This is not unique to kawai action. The plastic parts in theory should make this problem less likely, but as there is still alot of wood all over the place, the action is not immune to humidity changes.

The upright can not reset on release as quickly / as low as on a grand action, but it should still be able to reset slightly before full release. Overall, a properly regulated upright can still give you ~7-8 repetition per second, which is more than enough for any real repertoire. They will be harder to play than grand, because you do have to time slightly higher/longer for the jack to reset.

I saw this one. that's how I kinda formed my theory in my original post. where I wasn't sure is that since Kawai has carbon fiber action, can it be "different" from actions constructed with wood? I just don't know... in addition since Kawai's action is carbon fiber, in theory, humidity should have minimum affect on it (humidity is low where I am). I wasn't sure it is common issue with upright pianos or I just got a "crappy" copy or Kawai is just bad at QA.

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Pianos have to be prepped at their destination, because felt landing pads, and wood even with the use of carbon fiber are not immune to humidity changes, only "Less so" than a fully wooden action. A full regulation is time consuming, if the dealer is trying to cheap out on labor, he could be skimping on the preparation of his fleet.

But it's also equally possible that the humidity is just very different from where the piano came from, not necessarily stored at the dealership either, they could've shipped it in from somewhere else.

I don't think there's such a thing as a bum K500, these are expensive parts. You definitely didn't get a copy.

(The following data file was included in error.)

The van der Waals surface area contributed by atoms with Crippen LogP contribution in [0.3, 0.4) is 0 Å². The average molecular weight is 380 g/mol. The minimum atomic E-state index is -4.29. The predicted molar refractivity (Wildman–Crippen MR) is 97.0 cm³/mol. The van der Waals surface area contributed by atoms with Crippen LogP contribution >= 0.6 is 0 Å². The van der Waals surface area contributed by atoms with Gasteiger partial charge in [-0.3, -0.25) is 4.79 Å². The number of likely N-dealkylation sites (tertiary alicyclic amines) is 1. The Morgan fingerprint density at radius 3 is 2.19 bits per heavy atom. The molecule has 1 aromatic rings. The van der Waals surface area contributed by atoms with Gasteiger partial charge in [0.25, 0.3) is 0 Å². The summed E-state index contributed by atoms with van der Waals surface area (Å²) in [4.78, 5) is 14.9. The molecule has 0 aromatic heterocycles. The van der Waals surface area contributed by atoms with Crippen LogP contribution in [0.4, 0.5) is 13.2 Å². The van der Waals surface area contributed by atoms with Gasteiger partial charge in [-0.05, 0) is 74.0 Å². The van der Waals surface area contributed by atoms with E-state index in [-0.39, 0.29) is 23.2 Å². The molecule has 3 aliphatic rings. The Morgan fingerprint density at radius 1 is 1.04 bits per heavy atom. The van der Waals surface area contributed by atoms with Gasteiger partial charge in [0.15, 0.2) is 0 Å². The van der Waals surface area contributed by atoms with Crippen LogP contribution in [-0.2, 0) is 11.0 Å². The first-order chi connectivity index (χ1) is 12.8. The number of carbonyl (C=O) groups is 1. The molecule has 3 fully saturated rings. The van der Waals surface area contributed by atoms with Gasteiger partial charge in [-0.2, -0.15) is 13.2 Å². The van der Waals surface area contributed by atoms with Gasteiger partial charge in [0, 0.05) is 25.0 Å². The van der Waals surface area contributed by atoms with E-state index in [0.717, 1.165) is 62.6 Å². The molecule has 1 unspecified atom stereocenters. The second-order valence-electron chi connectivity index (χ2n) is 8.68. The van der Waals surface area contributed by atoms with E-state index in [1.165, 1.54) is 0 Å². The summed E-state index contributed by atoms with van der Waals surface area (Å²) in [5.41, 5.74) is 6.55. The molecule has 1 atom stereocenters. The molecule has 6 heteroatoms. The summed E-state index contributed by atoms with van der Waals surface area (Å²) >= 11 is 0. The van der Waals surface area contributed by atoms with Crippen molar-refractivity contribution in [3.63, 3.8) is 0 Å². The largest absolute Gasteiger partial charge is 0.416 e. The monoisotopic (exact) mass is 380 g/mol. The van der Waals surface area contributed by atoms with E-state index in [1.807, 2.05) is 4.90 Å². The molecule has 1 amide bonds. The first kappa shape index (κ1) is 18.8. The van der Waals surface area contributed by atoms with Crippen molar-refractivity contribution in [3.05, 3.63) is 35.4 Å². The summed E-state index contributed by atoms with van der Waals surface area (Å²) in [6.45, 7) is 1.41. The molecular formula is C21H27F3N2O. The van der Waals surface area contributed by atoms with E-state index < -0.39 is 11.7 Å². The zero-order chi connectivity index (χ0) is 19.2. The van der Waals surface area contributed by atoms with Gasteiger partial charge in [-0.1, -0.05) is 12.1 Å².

Last edited by EinLudov; 05/23/21 09:34 PM.
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Originally Posted by EinLudov
Pianos have to be prepped at their destination, because felt landing pads, and wood even with the use of carbon fiber are not immune to humidity changes, only "Less so" than a fully wooden action. A full regulation is time consuming, if the dealer is trying to cheap out on labor, he could be skimping on the preparation of his fleet.

But it's also equally possible that the humidity is just very different from where the piano came from, not necessarily stored at the dealership either, they could've shipped it in from somewhere else.

I don't think there's such a thing as a bum K500, these are expensive parts. You definitely didn't get a copy.

When I said copy I didn’t mean it is a counterfeit.

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Do not rely on a second-hand diagnosis from someone whose expertise comes from watching a YouTube video.


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What is the humidity of the room? You can get an inexpensive hygrometer if you don't have one. Piano's do best from around 45% to 50% relative humidity.

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Originally Posted by iliveinhope
But... was what I described normal for all uprights or for a Kawai? If you are a dealer, technician or have a lot of experience in japanese uprights. could you please comment on this?

As others noted, it seems a regulation problem caused by change of environment. I have a K300 and had the exact same problem as your describe when it was new ~ 1 year ago. It was, as EinLudov suggested, linked to humidity going up. Above 55% RH would be problematic. The dealer's technician fixed it for free. In my case, it turned out that some felt in the whippen was slightly too tight around a metal axis pin. As humidity increases, the felt expands a bit and then the axis becomes too tight. The technician changed the pins on two keys to slightly smaller ones. A less dramatic form of the same problem later recurred on two different keys. This was solved by the technician by applying some (water-repelling?) fluid.

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Originally Posted by EinLudov
Make sure you show your stance of dominance and know your stuff or the tech might think you're easy prey and rip you off. grin Not all techs are like that, but it's a big world and we've got the same issue with car repair shops.

We got a pandemic, people are desperate, it's getting real gangster out there in the real world. cool

Really, no. 'Stance of dominance' should have no part of your relationship with your technician or, preferably, anyone.